hoping that this site will be of use to teachers and students of Beowulf
and Gardner's novel, as well as of interest to fans of Matt Wagner's epic
Hunting and Pursuit in Ancient Greece. Art.
'Many of the paintings in the National Gallery represent ancient Greek
myths. One of the richest sources for the stories was the
'Metamorphoses'. Written by the Roman poet Ovid (43 BC - 17 AD), the
'Metamorphoses' is a long verse which retells Greek and Roman legends.
Written as a sequence, they are unified through the theme of
metamorphosis or transformation ...'
'The 2004 National Population Cartoon Contest organized by the
Population Media Center got 187 enthusiastic entries from cartoonists
across the country who are all quite savvy about population issues.
Here are some samples from the portfolios of the finalists. '
Roots of Kettering, a town in
Northamptonshire. Online archaeology.
'Welcome to ROOTS, a database of around 800 objects from the Museum's
archaeological collections.' Take a
'The most successful and resourceful portraitist of America's early
national period, Gilbert Stuart (1755-1828) possessed enormous natural
talent, which he devoted to the representation of human likeness and
character. This retrospective exhibition highlights his achievement by
displaying a carefully selected group of portraits of exceptional
quality, ranging in date from the early works he produced in Newport,
Rhode Island, to those executed in Boston at the end of his brilliant
career. ' More
Correggio: The School of Love.
With links to more paintings by Correggio.
'The scene takes place in a forest clearing, with Mercury to right
acting as schoolmaster to the young Cupid, accompanied by his mother
Venus Mercury apparently lacks his winged helmet and looks tenderly
down towards Cupid while Venus, unusually shown with wings, faces more
directly to the front in a decorous pose loosely based on the
classical Venus Pudica. '
Watashi to Tokyo.
'Watashi to Tokyo is a web magazine about Tokyo filled with my writing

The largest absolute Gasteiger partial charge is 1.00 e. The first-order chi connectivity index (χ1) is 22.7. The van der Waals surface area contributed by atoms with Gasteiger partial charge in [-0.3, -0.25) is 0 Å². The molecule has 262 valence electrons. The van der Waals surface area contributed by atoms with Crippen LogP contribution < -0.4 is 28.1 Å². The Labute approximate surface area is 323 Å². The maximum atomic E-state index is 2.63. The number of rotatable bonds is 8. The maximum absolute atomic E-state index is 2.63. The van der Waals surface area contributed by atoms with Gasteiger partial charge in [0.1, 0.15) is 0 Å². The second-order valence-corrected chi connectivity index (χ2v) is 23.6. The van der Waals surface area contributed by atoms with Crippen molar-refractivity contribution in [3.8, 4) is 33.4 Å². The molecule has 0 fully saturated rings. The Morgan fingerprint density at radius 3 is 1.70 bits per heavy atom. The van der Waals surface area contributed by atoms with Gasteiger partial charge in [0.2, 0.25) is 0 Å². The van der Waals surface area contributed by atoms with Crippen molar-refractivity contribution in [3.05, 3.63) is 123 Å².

on living in Tokyo and general, in Japan.'
artist. 'Gregory Stewart fills the canvas, arranges planes of color
that feels like a fractured leg and looks like a smorgasbord of color.
Amble on up and go away feeling stuffed. Behind the obvious rich style
and careful planning lurks a visionary. '
a Christian, by Karen Horst Cobb.
'I was told in Sunday school the word "Christian" means to be
Christ-like, but the message I hear daily on the airwaves from the
"christian " media are words of war, violence, and aggression.
Throughout this article I will spell christian with a small c rather
than a capital, since the term (as I usually hear it thrown about)
does not refer to the teachings of the one I know as the Christ. I
hear church goers call in to radio programs and explain that it was a
mistake not to kill every living thing in Fallujah. They quote chapter
and verse from the old testament about smiting the enemies of Israel.
The fear of fighting the terrorists on our soil rather than across the
globe causes the voices to be raised as they justify the latest prison
scandal or other accounts of the horrors of war . The words they speak
are words of destruction, aggression, dominance, revenge, fear and
arrogance. The host and the callers echo the belief in the
righteousness of our nation's killing. There are reminders to pray for
our "christian" president who is doing the work of the Lord: Right to
Life, Second Amendmendment, sanctity of marriage, welfare reform, war,
kill, evil liberals. . . so much to fight, so much to destroy. '
into Matter: The
Photographs of Edmund Teske.
'Edmund Teske (1911-1996) was one of the most significant
artist-photographers active in Los Angeles in recent decades. He
approached photography as a highly malleable medium, open to the
artist's intervention at several points in the creative process. An
inventive darkroom technician, Teske created photographs that
expressed his emotional and spiritual concerns. His images reveal the
power of memory and dreams to transform our perception and
understanding of the visual world.' Images
'The Sumerians were a non-Semitic, non-Indo-European people who lived
in southern Babylonia from 4000-3000 B.C.E. They invented cunieform
writing, and their spiritual beliefs influenced all successive Near
Eastern religions, including Judaism, Christianity and Islam. They
produced an extensive body of literature, among the oldest in the world.
Samuel Noah Kramer spent most of his life studying this literature, by
piecing together clay tablets in far-flung museums. This short work
gives translations or summaries of the most important Sumerian myths. '
Early Australian History. Rare book exhibit.
'To understand our past we must be aware of it. The Australiana
section of the Monash Rare Book Collection allows researchers to
approach more closely to the experience of our ancestors. We find there
the accounts of the early discoverers, settlers and explorers. The